Nissan also snapped a slide this year with a month of solid sales versus a weak October 2005, while premium carmakers DaimlerChrysler and BMW saw group sales slip in a market swept up in a price war.
One more working day in most markets contributed to the rise in new car registrations to 1.21 million vehicles, bringing market growth in the first 10 months to just 0.4 percent.
"This year's result, although positively influenced by one extra working day with respect to October 2005 across the whole region, is a sign of recovery after four consecutive months of decline," Brussels-based carmakers group ACEA said.
Morgan Stanley said the core western European market looked set to miss the bank's 2006 target of 1.5 percent growth.
"With only two months left, 1 percent growth is the best that can be hoped for this year, in our view. A strong finish led by German VAT pull-forward would be required to achieve this," it said, referring to the three-point rise in value added tax to take effect in Europe's biggest car market in January.
Germany's HVB bank was more upbeat, noting that sputtering sales in late 2005 would flatter November and December figures.
"Given the advantageous basis of comparisons in the months ahead...the fourth quarter should be relatively good," it said.
High fuel prices and rising interest rates in some countries have cooled demand of late for new cars, which piles pressure on manufacturers to push sales via margin-eroding incentives, unless they have hot new products to drive showroom traffic.
Fiat has had a sales boon from its Grande Punto and Panda small cars plus the Alfa Romeo 159 sedan. Registrations for the Italian group advanced 16 percent, with a 17.8 percent increase at its core Fiat brand. Alfa Romeo sales gained 16.2 percent.
Toyota saw sales of its flagship Toyota brand rise 13.8 percent to over 66,000 units, while registrations of its premium brand Lexus advanced more than two-thirds to 2,835 cars.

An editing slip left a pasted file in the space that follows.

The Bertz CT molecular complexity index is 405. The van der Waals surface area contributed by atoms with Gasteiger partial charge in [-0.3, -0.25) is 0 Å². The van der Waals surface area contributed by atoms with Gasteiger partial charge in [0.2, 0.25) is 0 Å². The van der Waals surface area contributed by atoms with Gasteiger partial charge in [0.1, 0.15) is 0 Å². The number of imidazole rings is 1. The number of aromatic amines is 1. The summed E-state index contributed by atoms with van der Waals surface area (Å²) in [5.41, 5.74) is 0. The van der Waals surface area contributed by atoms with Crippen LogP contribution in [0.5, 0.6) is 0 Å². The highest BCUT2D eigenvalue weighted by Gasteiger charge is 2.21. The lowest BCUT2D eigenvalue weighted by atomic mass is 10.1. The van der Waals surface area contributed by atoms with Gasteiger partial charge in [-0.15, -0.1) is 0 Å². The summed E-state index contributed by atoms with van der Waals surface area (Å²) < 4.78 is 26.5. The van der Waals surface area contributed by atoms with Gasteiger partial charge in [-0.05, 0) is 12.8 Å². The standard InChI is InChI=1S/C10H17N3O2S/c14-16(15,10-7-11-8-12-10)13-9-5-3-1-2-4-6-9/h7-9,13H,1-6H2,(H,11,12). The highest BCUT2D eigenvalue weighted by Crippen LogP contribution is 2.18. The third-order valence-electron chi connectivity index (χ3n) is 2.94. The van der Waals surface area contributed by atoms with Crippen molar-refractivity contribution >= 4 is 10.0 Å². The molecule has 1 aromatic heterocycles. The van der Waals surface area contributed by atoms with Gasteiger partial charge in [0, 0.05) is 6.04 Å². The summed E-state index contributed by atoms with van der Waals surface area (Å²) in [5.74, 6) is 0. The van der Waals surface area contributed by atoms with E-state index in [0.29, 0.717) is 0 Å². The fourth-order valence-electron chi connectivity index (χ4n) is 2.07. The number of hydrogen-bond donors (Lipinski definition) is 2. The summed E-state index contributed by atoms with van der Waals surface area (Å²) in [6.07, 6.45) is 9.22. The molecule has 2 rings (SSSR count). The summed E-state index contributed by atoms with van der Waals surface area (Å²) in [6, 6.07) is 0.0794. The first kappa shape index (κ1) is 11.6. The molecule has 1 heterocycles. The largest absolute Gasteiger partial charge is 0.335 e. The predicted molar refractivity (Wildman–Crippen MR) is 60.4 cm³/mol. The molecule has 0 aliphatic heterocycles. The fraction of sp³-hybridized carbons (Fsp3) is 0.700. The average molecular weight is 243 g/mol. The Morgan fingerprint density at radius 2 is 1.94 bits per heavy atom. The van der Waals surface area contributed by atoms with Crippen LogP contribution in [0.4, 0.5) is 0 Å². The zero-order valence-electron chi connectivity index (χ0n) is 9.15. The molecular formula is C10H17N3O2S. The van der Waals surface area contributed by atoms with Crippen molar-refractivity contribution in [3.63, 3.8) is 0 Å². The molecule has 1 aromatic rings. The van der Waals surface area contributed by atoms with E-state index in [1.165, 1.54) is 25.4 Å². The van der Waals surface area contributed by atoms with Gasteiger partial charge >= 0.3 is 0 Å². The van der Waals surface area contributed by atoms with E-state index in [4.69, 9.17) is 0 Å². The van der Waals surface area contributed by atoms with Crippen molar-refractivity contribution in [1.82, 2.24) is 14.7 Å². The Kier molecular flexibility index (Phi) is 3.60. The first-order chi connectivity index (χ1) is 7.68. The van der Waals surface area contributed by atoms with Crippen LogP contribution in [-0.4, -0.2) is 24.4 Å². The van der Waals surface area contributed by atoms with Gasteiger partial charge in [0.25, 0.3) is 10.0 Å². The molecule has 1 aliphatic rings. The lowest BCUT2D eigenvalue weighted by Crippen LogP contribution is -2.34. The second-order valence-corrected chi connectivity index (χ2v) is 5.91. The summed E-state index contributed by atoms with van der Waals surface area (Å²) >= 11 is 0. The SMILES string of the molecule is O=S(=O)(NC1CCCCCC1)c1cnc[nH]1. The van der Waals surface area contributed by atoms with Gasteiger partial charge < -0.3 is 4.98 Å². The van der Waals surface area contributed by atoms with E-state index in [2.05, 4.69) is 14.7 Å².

Solid sales of the Toyota Aygo, Yaris and Corolla models have helped build its market share to nearly 6 percent this year.
Audi, Seat and Skoda nudged Volkswagen group registrations up 4 percent to more than 255,000 units, keeping it atop the European tables with a market share of 21.1 percent in October and of 20 percent so far this year.
Renault group sales dipped 2 percent. Sales of Renault brand vehicles alone contracted 2.8 percent as it focuses on profitable business, while sales at Dacia, maker of the no-frills Logan family car, swelled over 40 percent.
A robust French market in October helped sales at PSA/Peugeot-Citroen rise 7.1 percent, paced by the Peugeot brand thanks to its new 207 model.
BMW saw group registrations slip 3.9 percent as a slight gain at its core BMW brand was wiped out by declines at Mini, where output fell while it ramped up a new model for launch before year's end.
Asian carmakers had another mixed month.
Honda's sales advanced almost 14 percent, continuing its strong showing this year, and Mazda Motor Corp. showed a gain of 8.2 percent.
Sales at Kia Motors jumped 11 percent in October but were still down more than 10 percent for the year to date. Kia was the fastest-growing brand in Europe in 2005.
Sister brand Hyundai, which has scaled back its forecast for European sales growth given tough market conditions, saw sales fall 13.5 percent, taking its market share under 2 percent in October.
General Motors group sales gained 5.4 percent, helped by its entry-level Chevrolet brand and by Opel/Vauxhall, which has outsold the Renault brand in Europe so far this year.
Ford Motor Co. also outperformed the market with a 4.5 percent sales gain as the Ford brand and Volvo offset declines at premium marques Land Rover and Jaguar.
The ACEA data reflect registrations in all European Union countries except Malta and Cyprus and include Norway, Switzerland and Iceland.
Excluding the newest EU members, registrations rose 3.2 percent last month to 1.15 million vehicles.